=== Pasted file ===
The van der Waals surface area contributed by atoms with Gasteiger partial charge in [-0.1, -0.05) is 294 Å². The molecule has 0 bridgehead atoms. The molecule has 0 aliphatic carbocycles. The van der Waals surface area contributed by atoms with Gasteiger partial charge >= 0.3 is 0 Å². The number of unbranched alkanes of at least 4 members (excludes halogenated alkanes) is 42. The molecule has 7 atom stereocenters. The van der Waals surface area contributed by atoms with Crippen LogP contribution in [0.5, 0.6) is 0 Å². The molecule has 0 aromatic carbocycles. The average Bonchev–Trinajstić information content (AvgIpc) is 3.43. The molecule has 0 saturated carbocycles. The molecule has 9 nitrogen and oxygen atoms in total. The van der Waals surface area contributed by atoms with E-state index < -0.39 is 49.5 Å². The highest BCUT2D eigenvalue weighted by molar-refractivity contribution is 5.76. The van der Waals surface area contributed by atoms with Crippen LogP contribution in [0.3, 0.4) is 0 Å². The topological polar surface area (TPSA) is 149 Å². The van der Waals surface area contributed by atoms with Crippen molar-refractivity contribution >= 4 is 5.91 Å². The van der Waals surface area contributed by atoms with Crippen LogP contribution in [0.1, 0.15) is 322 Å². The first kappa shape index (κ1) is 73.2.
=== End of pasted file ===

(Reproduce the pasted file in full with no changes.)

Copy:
The van der Waals surface area contributed by atoms with Gasteiger partial charge in [-0.1, -0.05) is 294 Å². The molecule has 0 bridgehead atoms. The molecule has 0 aliphatic carbocycles. The van der Waals surface area contributed by atoms with Gasteiger partial charge >= 0.3 is 0 Å². The number of unbranched alkanes of at least 4 members (excludes halogenated alkanes) is 42. The molecule has 7 atom stereocenters. The van der Waals surface area contributed by atoms with Crippen LogP contribution in [0.5, 0.6) is 0 Å². The molecule has 0 aromatic carbocycles. The average Bonchev–Trinajstić information content (AvgIpc) is 3.43. The molecule has 0 saturated carbocycles. The molecule has 9 nitrogen and oxygen atoms in total. The van der Waals surface area contributed by atoms with E-state index < -0.39 is 49.5 Å². The highest BCUT2D eigenvalue weighted by molar-refractivity contribution is 5.76. The van der Waals surface area contributed by atoms with Crippen LogP contribution in [0.3, 0.4) is 0 Å². The topological polar surface area (TPSA) is 149 Å². The van der Waals surface area contributed by atoms with Crippen molar-refractivity contribution >= 4 is 5.91 Å². The van der Waals surface area contributed by atoms with Crippen LogP contribution in [0.1, 0.15) is 322 Å². The first kappa shape index (κ1) is 73.2.